The low percentages of homes in Hurricane Ian's way that have flood insurance will mean people may not be able to rebuild, and even if they can, homeowners and their communities will be in for an extended period of slow, traumatic recovery. For one thing, regular homeowners insurance doesn't usually pay for flood damage, the New York Times reports. "These people, many of them believe that their homeowners' insurance policy will cover them," said Nancy Watkins of Milliman, an actuarial firm that works with the National Flood Insurance Program. "Or they might think that federal disaster aid is going to swoop in and make them whole." The Times notes that only 18.5% of homes in counties where evacuations were ordered are covered through the NFIP, though 47.3% of homes within the designated floodplain have flood insurance.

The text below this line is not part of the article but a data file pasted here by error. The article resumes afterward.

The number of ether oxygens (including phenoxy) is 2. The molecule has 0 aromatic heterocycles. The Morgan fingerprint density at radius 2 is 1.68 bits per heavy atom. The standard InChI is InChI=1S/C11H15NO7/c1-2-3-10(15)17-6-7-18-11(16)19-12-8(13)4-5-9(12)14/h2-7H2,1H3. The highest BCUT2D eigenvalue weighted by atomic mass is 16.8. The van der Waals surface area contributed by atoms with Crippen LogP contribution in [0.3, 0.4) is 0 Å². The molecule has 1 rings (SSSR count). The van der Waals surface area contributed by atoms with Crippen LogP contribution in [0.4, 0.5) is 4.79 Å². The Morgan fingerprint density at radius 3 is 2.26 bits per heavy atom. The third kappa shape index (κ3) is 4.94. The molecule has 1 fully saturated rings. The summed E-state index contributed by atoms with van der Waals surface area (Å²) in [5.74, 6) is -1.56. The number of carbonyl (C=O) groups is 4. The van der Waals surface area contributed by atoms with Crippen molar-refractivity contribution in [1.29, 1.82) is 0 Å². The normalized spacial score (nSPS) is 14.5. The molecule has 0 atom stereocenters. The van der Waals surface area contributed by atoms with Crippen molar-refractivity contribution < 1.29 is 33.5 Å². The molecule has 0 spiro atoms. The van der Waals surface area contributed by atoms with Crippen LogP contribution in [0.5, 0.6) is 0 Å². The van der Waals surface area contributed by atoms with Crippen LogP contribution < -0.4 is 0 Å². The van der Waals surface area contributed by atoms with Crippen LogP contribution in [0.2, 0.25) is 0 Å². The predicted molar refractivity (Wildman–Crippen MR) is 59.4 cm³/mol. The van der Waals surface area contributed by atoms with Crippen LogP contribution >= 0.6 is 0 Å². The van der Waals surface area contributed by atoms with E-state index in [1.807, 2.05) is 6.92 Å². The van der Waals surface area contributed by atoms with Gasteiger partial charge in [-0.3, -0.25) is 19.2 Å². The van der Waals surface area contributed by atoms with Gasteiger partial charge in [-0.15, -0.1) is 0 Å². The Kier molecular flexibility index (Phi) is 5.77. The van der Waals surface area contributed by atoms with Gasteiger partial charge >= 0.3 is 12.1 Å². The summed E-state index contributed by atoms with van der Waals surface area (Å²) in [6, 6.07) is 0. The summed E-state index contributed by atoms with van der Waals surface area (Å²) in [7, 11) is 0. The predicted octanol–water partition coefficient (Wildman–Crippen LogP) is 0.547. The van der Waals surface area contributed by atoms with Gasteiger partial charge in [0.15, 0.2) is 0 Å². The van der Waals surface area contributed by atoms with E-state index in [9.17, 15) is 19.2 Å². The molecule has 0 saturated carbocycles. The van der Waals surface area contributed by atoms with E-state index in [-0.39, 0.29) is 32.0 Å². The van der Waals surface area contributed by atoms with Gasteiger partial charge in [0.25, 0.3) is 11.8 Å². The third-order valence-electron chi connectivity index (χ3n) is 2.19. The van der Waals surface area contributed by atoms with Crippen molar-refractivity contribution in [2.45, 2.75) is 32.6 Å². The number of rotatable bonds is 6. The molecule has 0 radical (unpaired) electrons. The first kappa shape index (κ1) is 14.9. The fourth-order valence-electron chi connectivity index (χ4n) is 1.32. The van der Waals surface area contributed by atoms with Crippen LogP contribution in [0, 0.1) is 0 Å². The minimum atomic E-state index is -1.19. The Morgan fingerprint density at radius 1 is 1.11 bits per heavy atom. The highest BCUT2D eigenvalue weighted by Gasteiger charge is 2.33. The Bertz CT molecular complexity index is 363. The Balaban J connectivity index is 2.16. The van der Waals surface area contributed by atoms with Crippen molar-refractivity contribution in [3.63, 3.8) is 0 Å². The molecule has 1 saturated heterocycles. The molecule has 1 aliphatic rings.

Federal help is limited, though. Homeowners can buy flood insurance through the Federal Emergency Management Agency if they can afford the premium, which averages nearly $1,000 a year. Florida residents pay more than anyone else in the US for insurance, Jarvis DeBerry writes in an opinion piece for MSNBC—if they can get it. A dozen insurers left the state in the past four years, six of them between February and last week. Even if residents have FEMA's insurance, it won't cover the cost of rebuilding, per the Times; assistance tops out at $40,000. The uninsured can get emergency help from the agency, such as money to stay in a motel temporarily.
They also can turn to the Small Business Administration for loans, but that's like taking out another mortgage: The money has to be repaid. And if they start over with a new mortgage, of course, homeowners are facing higher mortgage rates. Congress could allocate emergency funding that could wind its way to homeowners for rebuilding—a process that could take years—but there are no standards for when to do that. Whether it happens often depends on the political sway of a state's lawmakers. People may think charities will help, but they're running short of resources, as disaster after disaster, often caused by climate change, occurs during an economic downturn, per the Times. (Read more Hurricane Ian stories.)